The Joneses


by Johnny Web (Uncle Scoopy; Greg Wroblewski)

The Joneses are a spectacularly charming family unit consisting of two 40ish parents (Demi Moore and David Duchovny) and two teens. They are all impossibly attractive and charismatic, and they are obviously prosperous. They live in the perfect house in a ritzy neighborhood. They own every conceivable high-end gadget, and are in the vanguard of every new trend. The kids love their parents; they all seem to enjoy each other's company; they never seem vulnerable to the tensions and problems that beset other families. Everyone wants to be just like them. The perfect family.

Except they aren't.

They're perfect, but they aren't a family.

They are a team of upscale marketers with annual contracts. Their job is to move into high-end neighborhoods and convince all members of the local nouveau riche to buy certain cars, golf clubs, wines, electronics, clothes, beauty products, etc. The woman circulates among the local society women at the trendiest salons. The man networks at the local country club. The kids throw the best parties in history. Once the Joneses become the most popular people in their area, and have befriended all the local tastemakers, they kick their marketing efforts into even higher gear, their ultimate goal: the ripple effect, when everyone in their market wants what they are flaunting.

The marketing effort is initially successful, but starts to collapse in some ways. There are two flies in the ointment:

First, the false family consists of real human beings with genuine human needs and desires which conflict with their marketing aims. After all, how many actors can play a role like that for 24 hours a day, for a year, all the while eschewing any real family life, any real romances, even any revelation of their true identities and natures? Luxury is nice, but it isn't everything.

Furthermore, their actions cause consequences in the real world. Teen parties generate drunk drivers. A quest to "keep up with the Joneses" leads some neighbors to despair.

Those two glitches in the marketing scheme, as detailed above, develop separately into two radical plot twists which come back-to-back, crammed into the film's final minutes, and the result is that the script swerves in the opposite direction from its previous route of dark, laid-back satire. First, there is a contrived tragedy of genuinely operatic proportions which generates a radical tone shift. Then there is an equally contrived happy ending which shifts the tone again. In the course of just a few minutes, the film moves from a Seinfeld level of unemotional and hug-free black comedy to an operatic level of sincere, hand-wringing tragedy, and then to a final sappy cop-out based on the premise that "love conquers all." It's as if some bold and edgy indie script had its ending secretly re-written by an out-of-work Hollywood hack. My take is that anyone who cared for the film's first hour would have to find at least one of those final twists to be false and most unwelcome.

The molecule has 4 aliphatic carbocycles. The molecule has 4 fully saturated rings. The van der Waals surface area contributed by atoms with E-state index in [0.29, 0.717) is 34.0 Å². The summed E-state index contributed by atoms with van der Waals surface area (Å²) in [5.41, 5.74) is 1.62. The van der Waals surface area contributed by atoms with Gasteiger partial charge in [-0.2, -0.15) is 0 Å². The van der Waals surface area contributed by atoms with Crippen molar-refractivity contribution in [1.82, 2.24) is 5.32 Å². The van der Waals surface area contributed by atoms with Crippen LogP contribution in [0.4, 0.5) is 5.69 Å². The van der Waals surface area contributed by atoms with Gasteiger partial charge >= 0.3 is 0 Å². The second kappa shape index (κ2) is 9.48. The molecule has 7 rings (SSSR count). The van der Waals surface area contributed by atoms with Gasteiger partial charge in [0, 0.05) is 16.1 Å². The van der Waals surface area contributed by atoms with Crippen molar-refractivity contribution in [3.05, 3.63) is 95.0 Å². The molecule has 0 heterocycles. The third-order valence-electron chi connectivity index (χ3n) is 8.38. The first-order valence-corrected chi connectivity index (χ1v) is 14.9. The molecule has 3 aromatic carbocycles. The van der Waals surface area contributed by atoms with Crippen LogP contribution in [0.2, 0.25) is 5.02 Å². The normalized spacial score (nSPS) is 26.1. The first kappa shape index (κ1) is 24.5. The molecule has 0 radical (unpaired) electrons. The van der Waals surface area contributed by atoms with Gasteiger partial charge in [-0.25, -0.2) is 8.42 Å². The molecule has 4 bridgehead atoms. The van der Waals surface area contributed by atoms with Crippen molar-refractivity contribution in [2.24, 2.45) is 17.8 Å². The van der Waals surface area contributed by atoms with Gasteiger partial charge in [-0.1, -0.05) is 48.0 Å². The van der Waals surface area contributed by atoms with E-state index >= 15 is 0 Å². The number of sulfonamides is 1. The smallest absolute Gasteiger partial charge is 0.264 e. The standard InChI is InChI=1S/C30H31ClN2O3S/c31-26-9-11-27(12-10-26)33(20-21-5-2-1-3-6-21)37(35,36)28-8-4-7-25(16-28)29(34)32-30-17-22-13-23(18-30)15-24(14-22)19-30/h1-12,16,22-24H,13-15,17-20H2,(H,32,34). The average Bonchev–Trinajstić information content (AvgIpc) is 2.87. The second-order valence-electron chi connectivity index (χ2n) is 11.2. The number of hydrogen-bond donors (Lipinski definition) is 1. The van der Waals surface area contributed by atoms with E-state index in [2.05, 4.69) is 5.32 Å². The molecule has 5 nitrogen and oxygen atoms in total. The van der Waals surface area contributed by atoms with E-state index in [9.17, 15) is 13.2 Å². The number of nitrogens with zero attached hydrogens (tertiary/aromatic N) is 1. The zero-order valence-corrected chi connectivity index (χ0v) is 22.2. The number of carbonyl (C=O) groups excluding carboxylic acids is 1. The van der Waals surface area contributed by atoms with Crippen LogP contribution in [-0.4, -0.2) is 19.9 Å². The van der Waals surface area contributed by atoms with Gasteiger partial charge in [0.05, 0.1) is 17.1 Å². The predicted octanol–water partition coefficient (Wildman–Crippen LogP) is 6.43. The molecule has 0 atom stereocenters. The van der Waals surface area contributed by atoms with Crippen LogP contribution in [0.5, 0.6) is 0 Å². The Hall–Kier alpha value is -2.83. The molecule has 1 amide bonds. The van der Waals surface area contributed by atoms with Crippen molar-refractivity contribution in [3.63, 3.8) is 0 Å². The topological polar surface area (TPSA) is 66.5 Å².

Another problem with the film is that hypocrisy is inherent to its structure. While the film is essentially preaching a message against conspicuous consumption, it is simultaneously performing the same function as the fictional pseudo-family at its core: promoting a lot of upmarket products, using real brand names. In fact, this film did such a good job at product placement that I didn't care about all that sappy redemptive baloney at the end. I just knew that I hadda get me some o' that shit they were promoting! Anybody know how I can get a good deal on a new Audi?

The good news is that The Joneses is a film with important ideas, and it could provoke a lively post-film kaffeeklatsch. That in itself is refreshing in a time when most movies seem to be sequels written by the studios' marketing departments. The bad news is that the film tends to be flawed by inconsistencies in its tone and its message, and is simply too unengaging and too lightweight to carry the big ideas. 

Blu-Ray DVD


2 Roger Ebert (of 4 stars)
2.5 James Berardinelli (of 4 stars)
64 Rotten Tomatoes  (% positive)
58 (of 100)




6.6 IMDB summary (of 10)





Box Office Mojo. It grossed a million and a half in arthouse distribution (217 theaters).




  • Amber Heard did a nude scene. Her breasts were clearly visible, but it was too dark to see anything else.





Our Grade:

If you are not familiar with our grading system, you need to read the explanation, because the grading is not linear. For example, by our definition, a C is solid and a C+ is a VERY good movie. There are very few Bs and As. Based on our descriptive system, this film is a:


Good ideas, mediocre execution.